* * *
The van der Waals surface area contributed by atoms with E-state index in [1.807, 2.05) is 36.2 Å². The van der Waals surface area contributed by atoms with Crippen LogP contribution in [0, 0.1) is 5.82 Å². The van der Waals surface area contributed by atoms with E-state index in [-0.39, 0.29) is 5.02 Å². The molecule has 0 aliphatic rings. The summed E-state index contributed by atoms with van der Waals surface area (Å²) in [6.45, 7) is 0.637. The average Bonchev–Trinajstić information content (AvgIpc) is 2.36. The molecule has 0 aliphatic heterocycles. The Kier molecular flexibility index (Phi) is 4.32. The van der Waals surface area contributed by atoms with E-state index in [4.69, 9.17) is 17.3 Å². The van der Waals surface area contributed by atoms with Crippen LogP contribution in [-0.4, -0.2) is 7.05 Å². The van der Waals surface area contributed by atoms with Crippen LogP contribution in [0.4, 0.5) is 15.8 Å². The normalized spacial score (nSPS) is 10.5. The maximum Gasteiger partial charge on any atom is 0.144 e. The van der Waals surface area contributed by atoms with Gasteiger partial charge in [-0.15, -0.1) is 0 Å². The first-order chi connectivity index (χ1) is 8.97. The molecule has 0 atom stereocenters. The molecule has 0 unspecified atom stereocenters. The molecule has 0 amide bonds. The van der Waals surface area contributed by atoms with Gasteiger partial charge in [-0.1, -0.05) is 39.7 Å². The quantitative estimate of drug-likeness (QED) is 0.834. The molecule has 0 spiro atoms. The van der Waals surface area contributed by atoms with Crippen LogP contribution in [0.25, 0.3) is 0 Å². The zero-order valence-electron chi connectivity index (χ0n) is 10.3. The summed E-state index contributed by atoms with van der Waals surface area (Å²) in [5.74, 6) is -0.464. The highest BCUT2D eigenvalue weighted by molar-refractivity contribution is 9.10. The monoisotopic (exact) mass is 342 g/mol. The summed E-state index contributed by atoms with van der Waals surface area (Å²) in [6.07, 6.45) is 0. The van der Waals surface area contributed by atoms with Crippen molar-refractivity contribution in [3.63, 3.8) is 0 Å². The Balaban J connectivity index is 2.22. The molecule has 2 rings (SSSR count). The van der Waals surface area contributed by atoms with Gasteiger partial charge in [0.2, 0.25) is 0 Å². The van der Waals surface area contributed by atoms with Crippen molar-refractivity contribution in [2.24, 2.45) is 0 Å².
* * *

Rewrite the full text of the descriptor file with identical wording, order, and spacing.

The van der Waals surface area contributed by atoms with E-state index in [1.807, 2.05) is 36.2 Å². The van der Waals surface area contributed by atoms with Crippen LogP contribution in [0, 0.1) is 5.82 Å². The van der Waals surface area contributed by atoms with E-state index in [-0.39, 0.29) is 5.02 Å². The molecule has 0 aliphatic rings. The summed E-state index contributed by atoms with van der Waals surface area (Å²) in [6.45, 7) is 0.637. The average Bonchev–Trinajstić information content (AvgIpc) is 2.36. The molecule has 0 aliphatic heterocycles. The Kier molecular flexibility index (Phi) is 4.32. The van der Waals surface area contributed by atoms with E-state index in [4.69, 9.17) is 17.3 Å². The van der Waals surface area contributed by atoms with Crippen LogP contribution in [-0.4, -0.2) is 7.05 Å². The van der Waals surface area contributed by atoms with Crippen LogP contribution in [0.4, 0.5) is 15.8 Å². The normalized spacial score (nSPS) is 10.5. The maximum Gasteiger partial charge on any atom is 0.144 e. The van der Waals surface area contributed by atoms with Gasteiger partial charge in [-0.15, -0.1) is 0 Å². The first-order chi connectivity index (χ1) is 8.97. The molecule has 0 atom stereocenters. The molecule has 0 unspecified atom stereocenters. The molecule has 0 amide bonds. The van der Waals surface area contributed by atoms with Gasteiger partial charge in [-0.1, -0.05) is 39.7 Å². The quantitative estimate of drug-likeness (QED) is 0.834. The molecule has 0 spiro atoms. The van der Waals surface area contributed by atoms with Crippen LogP contribution in [0.25, 0.3) is 0 Å². The zero-order valence-electron chi connectivity index (χ0n) is 10.3. The summed E-state index contributed by atoms with van der Waals surface area (Å²) in [5.74, 6) is -0.464. The highest BCUT2D eigenvalue weighted by molar-refractivity contribution is 9.10. The monoisotopic (exact) mass is 342 g/mol. The summed E-state index contributed by atoms with van der Waals surface area (Å²) in [6.07, 6.45) is 0. The van der Waals surface area contributed by atoms with Crippen molar-refractivity contribution in [3.63, 3.8) is 0 Å². The Balaban J connectivity index is 2.22. The molecule has 2 rings (SSSR count). The van der Waals surface area contributed by atoms with Gasteiger partial charge in [0.2, 0.25) is 0 Å². The van der Waals surface area contributed by atoms with Crippen molar-refractivity contribution in [2.24, 2.45) is 0 Å².